Canada’s New First-Time Home Buyer Savings Plan Account (FHSA): A Step Towards Homeownership Dreams

Tammy WandzuraMortgage Broker

Are you a first-time homebuyer in Canada dreaming of owning your own place? 

The journey to homeownership often begins with saving for that all-important down payment.

There is a new initiative designed to make achieving that goal easier. 

The new First-Time Home Buyer Savings Plan (FHSA) is a program tailored to help Canadians save efficiently for their first home. 

Combining the power of using the First time Home Buyer RSP program and the new FHSA to save for a downpayment and invest in your new home purchase is a strategic plan of investing into the purchase of your first home.

The FHSA is not meant to replace the RSP or TFSA but is an added benefit. 

Let’s delve into what this plan entails.

Understanding the FHSA Savings Plan

How Does It Work?

The mechanics of the FTHB Savings Plan are relatively straightforward. 

Canadians who qualify as first-time homebuyers can open a dedicated savings account (with your current bank that handles your day-to-day banking) specifically designed for this purpose. 

This account allows individuals or couples to deposit funds with the added benefit of tax advantages.

Key Features and Benefits

Tax Benefits: 

One of the most attractive aspects of the FTHB Savings Plan is its tax advantages. 

  • Contributions to the savings account are eligible for tax deductions, reducing your overall tax liability. This means that as you save for your first home, you also benefit from potential tax savings.
  • Annual contributions can be deducted when you file your income tax (like an RSP)

Flexible Saving Options: Annual Contribution Limit:

  • While RRSP withdrawals under the HBP (Home Buyer plan) are subject to specific withdrawal limits based on individual RRSP balances, the FTHB Savings Plan imposes an annual contribution limit. As of now, the maximum annual contribution to the FTHB Savings Plan is $8,000. (or lifetime limit $40,000)

Interest Earnings: 

  • Like traditional savings accounts, funds deposited into the FTHB Savings Plan often accrue interest over time. This means that you are saving for your home, and your money is also working for you, generating additional income through interest earnings.

Eligibility Criteria

  • While the specifics may vary depending on provincial regulations and government policies, there are general eligibility criteria typically associated with the FTHB Savings Plan:
    • Must be a Canadian citizen or permanent resident.
    • Must be a first-time homebuyer, defined as someone who has not lived in a home that you or your partner owned in the current calendar year or any of the previous 4 calendar year
    • Must intend to use the funds for the purchase of a qualifying home.

Making qualifying withdrawals from your FHSAs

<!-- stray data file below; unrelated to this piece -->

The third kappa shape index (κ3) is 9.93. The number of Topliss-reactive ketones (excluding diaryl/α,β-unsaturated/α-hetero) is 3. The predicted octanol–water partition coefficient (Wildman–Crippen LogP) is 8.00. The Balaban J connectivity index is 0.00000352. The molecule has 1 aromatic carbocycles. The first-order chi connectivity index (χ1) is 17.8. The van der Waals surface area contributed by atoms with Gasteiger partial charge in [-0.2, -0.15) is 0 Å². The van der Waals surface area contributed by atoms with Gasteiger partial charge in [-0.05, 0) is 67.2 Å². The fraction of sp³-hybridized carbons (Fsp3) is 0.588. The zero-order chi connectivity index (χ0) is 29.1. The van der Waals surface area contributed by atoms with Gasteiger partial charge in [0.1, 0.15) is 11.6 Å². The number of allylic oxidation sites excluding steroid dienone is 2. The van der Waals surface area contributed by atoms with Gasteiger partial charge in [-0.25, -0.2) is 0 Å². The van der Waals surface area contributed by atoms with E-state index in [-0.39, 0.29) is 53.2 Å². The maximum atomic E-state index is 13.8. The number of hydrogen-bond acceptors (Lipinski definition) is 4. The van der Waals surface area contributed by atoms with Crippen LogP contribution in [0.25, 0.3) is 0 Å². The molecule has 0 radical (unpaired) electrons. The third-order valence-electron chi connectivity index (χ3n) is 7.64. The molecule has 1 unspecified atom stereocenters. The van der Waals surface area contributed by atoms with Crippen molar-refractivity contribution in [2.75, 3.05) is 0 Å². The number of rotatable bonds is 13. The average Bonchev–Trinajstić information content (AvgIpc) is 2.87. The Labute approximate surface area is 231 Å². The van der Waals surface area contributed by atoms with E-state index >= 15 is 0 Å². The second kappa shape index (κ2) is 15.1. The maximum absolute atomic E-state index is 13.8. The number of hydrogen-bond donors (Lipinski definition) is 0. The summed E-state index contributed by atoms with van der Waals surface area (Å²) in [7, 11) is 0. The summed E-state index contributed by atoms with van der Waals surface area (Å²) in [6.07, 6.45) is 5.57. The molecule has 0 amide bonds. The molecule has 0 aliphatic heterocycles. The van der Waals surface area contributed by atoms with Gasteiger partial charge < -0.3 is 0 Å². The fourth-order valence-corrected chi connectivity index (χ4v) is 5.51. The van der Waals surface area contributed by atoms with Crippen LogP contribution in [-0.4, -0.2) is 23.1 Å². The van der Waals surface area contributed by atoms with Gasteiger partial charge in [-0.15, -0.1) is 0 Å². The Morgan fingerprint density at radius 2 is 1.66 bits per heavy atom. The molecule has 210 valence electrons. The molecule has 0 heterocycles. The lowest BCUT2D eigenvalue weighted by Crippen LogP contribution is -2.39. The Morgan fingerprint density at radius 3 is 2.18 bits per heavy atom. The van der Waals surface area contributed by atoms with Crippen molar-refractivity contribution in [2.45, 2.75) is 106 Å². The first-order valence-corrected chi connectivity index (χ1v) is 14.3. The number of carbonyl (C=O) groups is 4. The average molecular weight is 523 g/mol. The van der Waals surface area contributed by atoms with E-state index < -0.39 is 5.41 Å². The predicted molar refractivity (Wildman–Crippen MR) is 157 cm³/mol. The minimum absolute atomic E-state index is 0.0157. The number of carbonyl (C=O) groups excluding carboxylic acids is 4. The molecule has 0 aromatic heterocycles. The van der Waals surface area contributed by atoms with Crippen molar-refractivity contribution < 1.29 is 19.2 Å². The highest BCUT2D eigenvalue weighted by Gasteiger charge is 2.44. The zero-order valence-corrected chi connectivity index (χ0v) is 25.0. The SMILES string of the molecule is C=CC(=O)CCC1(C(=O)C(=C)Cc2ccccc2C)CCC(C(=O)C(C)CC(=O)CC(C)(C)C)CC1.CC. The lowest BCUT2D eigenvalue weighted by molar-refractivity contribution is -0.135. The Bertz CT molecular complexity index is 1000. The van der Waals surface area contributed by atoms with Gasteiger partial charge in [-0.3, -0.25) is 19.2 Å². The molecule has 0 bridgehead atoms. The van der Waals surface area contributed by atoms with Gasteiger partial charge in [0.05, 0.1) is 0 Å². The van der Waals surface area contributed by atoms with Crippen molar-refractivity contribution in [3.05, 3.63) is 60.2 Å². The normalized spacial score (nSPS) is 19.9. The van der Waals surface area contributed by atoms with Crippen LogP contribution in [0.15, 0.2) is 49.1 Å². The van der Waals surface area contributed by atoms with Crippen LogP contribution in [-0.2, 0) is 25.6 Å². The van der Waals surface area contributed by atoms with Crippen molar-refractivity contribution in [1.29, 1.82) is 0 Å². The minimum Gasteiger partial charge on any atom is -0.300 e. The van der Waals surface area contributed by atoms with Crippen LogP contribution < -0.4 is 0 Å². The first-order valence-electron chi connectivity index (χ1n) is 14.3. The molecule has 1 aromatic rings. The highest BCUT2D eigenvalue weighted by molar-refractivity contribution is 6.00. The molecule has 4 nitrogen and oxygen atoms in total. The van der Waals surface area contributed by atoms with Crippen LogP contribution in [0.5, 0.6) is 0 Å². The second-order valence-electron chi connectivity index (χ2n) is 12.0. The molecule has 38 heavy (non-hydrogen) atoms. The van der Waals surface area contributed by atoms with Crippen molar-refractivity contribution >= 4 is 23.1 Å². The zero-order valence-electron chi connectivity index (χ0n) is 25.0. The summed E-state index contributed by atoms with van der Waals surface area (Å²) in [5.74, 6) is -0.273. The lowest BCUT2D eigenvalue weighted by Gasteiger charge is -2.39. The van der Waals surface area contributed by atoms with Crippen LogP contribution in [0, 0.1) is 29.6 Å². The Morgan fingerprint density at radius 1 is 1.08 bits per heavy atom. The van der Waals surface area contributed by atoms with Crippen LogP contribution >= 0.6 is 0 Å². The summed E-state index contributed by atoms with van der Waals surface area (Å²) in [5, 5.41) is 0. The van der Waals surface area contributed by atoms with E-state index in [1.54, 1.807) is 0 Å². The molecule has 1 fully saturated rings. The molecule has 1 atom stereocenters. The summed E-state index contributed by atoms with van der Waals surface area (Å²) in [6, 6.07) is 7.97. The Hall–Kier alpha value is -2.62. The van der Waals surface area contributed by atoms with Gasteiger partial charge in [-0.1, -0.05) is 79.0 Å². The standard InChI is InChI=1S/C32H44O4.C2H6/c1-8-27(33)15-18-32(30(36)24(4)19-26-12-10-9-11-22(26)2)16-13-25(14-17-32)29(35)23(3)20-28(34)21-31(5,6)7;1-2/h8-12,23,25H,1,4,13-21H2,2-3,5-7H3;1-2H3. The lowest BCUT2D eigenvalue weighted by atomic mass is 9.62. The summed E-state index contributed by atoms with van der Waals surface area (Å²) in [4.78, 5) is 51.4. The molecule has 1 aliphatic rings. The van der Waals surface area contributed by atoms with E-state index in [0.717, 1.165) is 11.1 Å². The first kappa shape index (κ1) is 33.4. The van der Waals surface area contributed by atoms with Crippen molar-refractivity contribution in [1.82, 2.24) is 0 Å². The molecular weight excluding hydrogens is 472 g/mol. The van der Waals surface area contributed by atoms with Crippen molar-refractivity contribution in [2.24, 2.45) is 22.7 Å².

• If you meet all the qualifying withdrawal conditions, you can withdraw all the funds from your FHSAs tax-free. You can do this in a single withdrawal or a series of withdrawals.
  • There is no minimum number of days that contributions or transfers to your FHSAs must stay in your FHSAs before you can use them as a qualifying withdrawal.
  • You do not need to repay the qualifying withdrawals from your FHSAs.
  • If you are buying or building a qualifying home with another individual, you can each make a qualifying withdrawal from your own FHSAs if you both meet all the conditions to make a qualifying withdrawal.

You are responsible for ensuring that all the qualifying withdrawal conditions are met. If you make a qualifying withdrawal and a condition is not met at the time of the withdrawal, your withdrawal will be treated as a taxable withdrawal.

Click here to read more directly on the Government of Canada website.

Let’s compare the (FHSA) to the RSP Home Buyers Plan (HBP)

RRSP Withdrawals: Payback Periods and Limitations

Withdrawing from an RRSP for a first home purchase entails specific conditions and repayment obligations. 

Here’s a breakdown of key points:

  • Repayment Requirement: Any funds withdrawn from an RRSP under the Home Buyers’ Plan (HBP) must be repaid within a 15-year period. This means that the withdrawn amount needs to be returned to the RRSP gradually over the specified timeframe to maintain the tax-deferred status of the funds.
  • No Immediate Withdrawal: While RRSP withdrawals under the HBP offer the advantage of deferring taxes on the withdrawn amount, there’s a waiting period before accessing the funds. Individuals must wait up to 90 days after the initial deposit into the RRSP before being eligible to withdraw funds under the HBP.

Click here to read more directly on the Government of Canada website.

In conclusion, Canada’s new First-Time Home Buyer Savings Plan Account (FHSA) represents a significant step toward realizing many Canadians’ dream of homeownership. 

With the FHSA, first-time homebuyers now have a dedicated tool to save efficiently for their inaugural home purchase. 

Ultimately, the FHSA presents a promising opportunity for first-time homebuyers in Canada to embark on their homeownership journey with greater financial support and confidence. 


Let's talk about your mortgage journey

You've got questions? Tammy Wandzura and her team have answers. Start your application process, or reach out to find a time to chat. We're here to help.